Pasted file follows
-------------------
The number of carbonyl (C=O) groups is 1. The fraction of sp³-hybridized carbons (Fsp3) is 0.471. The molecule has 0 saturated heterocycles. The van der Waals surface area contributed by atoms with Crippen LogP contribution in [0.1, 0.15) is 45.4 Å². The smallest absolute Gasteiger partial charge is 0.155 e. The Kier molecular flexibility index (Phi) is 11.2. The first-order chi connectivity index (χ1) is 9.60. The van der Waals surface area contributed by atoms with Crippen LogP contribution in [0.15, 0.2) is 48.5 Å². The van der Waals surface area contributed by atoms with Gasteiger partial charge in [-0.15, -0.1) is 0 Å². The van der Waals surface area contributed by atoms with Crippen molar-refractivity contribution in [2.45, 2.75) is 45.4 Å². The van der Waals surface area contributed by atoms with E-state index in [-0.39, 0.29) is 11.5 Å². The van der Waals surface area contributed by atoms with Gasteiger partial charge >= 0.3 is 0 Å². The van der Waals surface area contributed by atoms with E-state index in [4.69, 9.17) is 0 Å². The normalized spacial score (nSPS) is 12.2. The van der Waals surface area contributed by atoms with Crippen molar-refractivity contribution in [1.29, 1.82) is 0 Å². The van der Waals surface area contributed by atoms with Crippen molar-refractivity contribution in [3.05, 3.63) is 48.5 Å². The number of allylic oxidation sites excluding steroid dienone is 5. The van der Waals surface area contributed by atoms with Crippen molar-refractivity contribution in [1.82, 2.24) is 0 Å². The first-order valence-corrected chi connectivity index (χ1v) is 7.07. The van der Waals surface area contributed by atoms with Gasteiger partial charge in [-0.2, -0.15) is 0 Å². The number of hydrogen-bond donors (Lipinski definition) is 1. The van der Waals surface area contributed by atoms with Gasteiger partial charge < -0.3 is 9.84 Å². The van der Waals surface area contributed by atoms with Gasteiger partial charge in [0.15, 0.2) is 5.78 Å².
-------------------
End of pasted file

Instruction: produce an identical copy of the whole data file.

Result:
The number of carbonyl (C=O) groups is 1. The fraction of sp³-hybridized carbons (Fsp3) is 0.471. The molecule has 0 saturated heterocycles. The van der Waals surface area contributed by atoms with Crippen LogP contribution in [0.1, 0.15) is 45.4 Å². The smallest absolute Gasteiger partial charge is 0.155 e. The Kier molecular flexibility index (Phi) is 11.2. The first-order chi connectivity index (χ1) is 9.60. The van der Waals surface area contributed by atoms with Crippen LogP contribution in [0.15, 0.2) is 48.5 Å². The van der Waals surface area contributed by atoms with Gasteiger partial charge in [-0.15, -0.1) is 0 Å². The van der Waals surface area contributed by atoms with Crippen molar-refractivity contribution in [2.45, 2.75) is 45.4 Å². The van der Waals surface area contributed by atoms with E-state index in [-0.39, 0.29) is 11.5 Å². The van der Waals surface area contributed by atoms with Gasteiger partial charge >= 0.3 is 0 Å². The van der Waals surface area contributed by atoms with E-state index in [4.69, 9.17) is 0 Å². The normalized spacial score (nSPS) is 12.2. The van der Waals surface area contributed by atoms with Crippen molar-refractivity contribution in [1.29, 1.82) is 0 Å². The van der Waals surface area contributed by atoms with Crippen molar-refractivity contribution in [3.05, 3.63) is 48.5 Å². The number of allylic oxidation sites excluding steroid dienone is 5. The van der Waals surface area contributed by atoms with Crippen molar-refractivity contribution in [1.82, 2.24) is 0 Å². The first-order valence-corrected chi connectivity index (χ1v) is 7.07. The van der Waals surface area contributed by atoms with Gasteiger partial charge in [-0.2, -0.15) is 0 Å². The number of hydrogen-bond donors (Lipinski definition) is 1. The van der Waals surface area contributed by atoms with Gasteiger partial charge < -0.3 is 9.84 Å². The van der Waals surface area contributed by atoms with Gasteiger partial charge in [0.15, 0.2) is 5.78 Å².